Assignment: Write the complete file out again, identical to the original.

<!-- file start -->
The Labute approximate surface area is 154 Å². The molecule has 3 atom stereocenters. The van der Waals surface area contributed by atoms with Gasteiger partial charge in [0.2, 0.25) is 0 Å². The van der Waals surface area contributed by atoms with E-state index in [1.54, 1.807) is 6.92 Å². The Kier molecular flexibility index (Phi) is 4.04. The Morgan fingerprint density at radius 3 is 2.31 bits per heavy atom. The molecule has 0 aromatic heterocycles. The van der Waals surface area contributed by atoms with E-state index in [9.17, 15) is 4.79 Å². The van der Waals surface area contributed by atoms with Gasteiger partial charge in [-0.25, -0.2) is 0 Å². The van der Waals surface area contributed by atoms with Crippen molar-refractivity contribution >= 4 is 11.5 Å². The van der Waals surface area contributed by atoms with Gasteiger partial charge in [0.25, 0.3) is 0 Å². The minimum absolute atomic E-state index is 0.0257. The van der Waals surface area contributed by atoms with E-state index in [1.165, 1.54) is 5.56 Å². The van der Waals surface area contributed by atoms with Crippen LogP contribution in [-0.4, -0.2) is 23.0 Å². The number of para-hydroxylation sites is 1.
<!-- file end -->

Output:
The Labute approximate surface area is 154 Å². The molecule has 3 atom stereocenters. The van der Waals surface area contributed by atoms with Gasteiger partial charge in [0.2, 0.25) is 0 Å². The van der Waals surface area contributed by atoms with E-state index in [1.54, 1.807) is 6.92 Å². The Kier molecular flexibility index (Phi) is 4.04. The Morgan fingerprint density at radius 3 is 2.31 bits per heavy atom. The molecule has 0 aromatic heterocycles. The van der Waals surface area contributed by atoms with E-state index in [9.17, 15) is 4.79 Å². The van der Waals surface area contributed by atoms with Gasteiger partial charge in [-0.25, -0.2) is 0 Å². The van der Waals surface area contributed by atoms with Crippen molar-refractivity contribution >= 4 is 11.5 Å². The van der Waals surface area contributed by atoms with Gasteiger partial charge in [0.25, 0.3) is 0 Å². The minimum absolute atomic E-state index is 0.0257. The van der Waals surface area contributed by atoms with E-state index in [1.165, 1.54) is 5.56 Å². The van der Waals surface area contributed by atoms with Crippen LogP contribution in [-0.4, -0.2) is 23.0 Å². The number of para-hydroxylation sites is 1.